Ultimately, a craft culture treats people as the foundation of success, said Koch. People are always the answer. He recalls a period of stagnation that set in around 1996, when a board member with a big-company background observed that head count was too high and advised Koch to start cutting jobs.
"My response was that the people are not the problem. They are going to be the solution," he said. "They are going to find savings and efficiencies and unproductive spending. And we will get costs and revenues in balance."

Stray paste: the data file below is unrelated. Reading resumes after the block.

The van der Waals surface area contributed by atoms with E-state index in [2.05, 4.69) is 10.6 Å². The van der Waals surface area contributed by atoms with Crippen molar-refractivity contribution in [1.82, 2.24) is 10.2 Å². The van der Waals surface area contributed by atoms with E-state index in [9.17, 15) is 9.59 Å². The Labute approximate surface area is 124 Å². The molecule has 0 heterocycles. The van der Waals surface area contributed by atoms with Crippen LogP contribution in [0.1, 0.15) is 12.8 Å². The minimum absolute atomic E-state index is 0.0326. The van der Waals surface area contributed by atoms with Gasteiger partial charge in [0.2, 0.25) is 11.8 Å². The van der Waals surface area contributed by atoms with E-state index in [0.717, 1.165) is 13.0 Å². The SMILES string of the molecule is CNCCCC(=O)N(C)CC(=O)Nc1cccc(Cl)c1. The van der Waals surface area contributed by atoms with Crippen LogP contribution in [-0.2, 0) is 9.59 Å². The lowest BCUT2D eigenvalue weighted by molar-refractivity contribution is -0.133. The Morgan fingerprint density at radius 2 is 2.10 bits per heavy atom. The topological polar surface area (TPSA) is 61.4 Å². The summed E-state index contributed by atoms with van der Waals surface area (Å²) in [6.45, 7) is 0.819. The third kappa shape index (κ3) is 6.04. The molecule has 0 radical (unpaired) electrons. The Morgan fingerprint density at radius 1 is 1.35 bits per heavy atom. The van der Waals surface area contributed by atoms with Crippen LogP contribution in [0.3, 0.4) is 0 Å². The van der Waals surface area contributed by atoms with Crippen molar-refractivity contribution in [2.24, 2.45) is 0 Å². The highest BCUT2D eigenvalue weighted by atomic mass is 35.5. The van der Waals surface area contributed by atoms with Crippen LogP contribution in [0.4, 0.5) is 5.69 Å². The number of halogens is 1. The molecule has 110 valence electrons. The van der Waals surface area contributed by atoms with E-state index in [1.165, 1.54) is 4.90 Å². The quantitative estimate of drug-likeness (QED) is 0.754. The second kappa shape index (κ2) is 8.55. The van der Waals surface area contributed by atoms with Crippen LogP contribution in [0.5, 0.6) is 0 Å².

Sure enough, employees collectively devised ways to tighten operations, proving that "human creativity and teamwork can trump financial resources," said Koch. For example, by fitting additional pallets of beer on trucks, filling excess shipment space with coasters and creating more efficient plans for sales calls. Growth came back slowly, but it did come back. Boston Beer's more rapid acceleration began in 2004, when revenues increased 22 percent.
— By Leigh Buchanan, special to CNBC.com